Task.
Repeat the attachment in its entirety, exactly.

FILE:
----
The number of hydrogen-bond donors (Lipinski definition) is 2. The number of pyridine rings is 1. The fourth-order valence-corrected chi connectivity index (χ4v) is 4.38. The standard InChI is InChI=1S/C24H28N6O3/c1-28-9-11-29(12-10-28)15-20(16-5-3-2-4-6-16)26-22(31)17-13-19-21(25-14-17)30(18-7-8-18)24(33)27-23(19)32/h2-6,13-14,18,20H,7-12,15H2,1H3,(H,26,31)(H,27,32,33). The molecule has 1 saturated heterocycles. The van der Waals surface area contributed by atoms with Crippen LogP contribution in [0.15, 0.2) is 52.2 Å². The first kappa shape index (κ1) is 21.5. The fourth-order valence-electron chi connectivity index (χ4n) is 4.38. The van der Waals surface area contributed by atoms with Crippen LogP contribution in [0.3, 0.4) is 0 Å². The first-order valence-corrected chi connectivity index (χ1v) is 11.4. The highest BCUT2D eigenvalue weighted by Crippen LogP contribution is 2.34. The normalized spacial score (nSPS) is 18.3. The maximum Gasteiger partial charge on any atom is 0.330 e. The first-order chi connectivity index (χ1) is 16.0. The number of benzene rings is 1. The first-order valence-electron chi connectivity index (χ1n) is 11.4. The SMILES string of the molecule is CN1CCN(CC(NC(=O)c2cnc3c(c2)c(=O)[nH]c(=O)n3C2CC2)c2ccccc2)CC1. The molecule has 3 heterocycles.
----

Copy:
The number of hydrogen-bond donors (Lipinski definition) is 2. The number of pyridine rings is 1. The fourth-order valence-corrected chi connectivity index (χ4v) is 4.38. The standard InChI is InChI=1S/C24H28N6O3/c1-28-9-11-29(12-10-28)15-20(16-5-3-2-4-6-16)26-22(31)17-13-19-21(25-14-17)30(18-7-8-18)24(33)27-23(19)32/h2-6,13-14,18,20H,7-12,15H2,1H3,(H,26,31)(H,27,32,33). The molecule has 1 saturated heterocycles. The van der Waals surface area contributed by atoms with Crippen LogP contribution in [0.15, 0.2) is 52.2 Å². The first kappa shape index (κ1) is 21.5. The fourth-order valence-electron chi connectivity index (χ4n) is 4.38. The van der Waals surface area contributed by atoms with Crippen LogP contribution in [0.3, 0.4) is 0 Å². The first-order valence-corrected chi connectivity index (χ1v) is 11.4. The highest BCUT2D eigenvalue weighted by Crippen LogP contribution is 2.34. The normalized spacial score (nSPS) is 18.3. The maximum Gasteiger partial charge on any atom is 0.330 e. The first-order chi connectivity index (χ1) is 16.0. The number of benzene rings is 1. The first-order valence-electron chi connectivity index (χ1n) is 11.4. The SMILES string of the molecule is CN1CCN(CC(NC(=O)c2cnc3c(c2)c(=O)[nH]c(=O)n3C2CC2)c2ccccc2)CC1. The molecule has 3 heterocycles.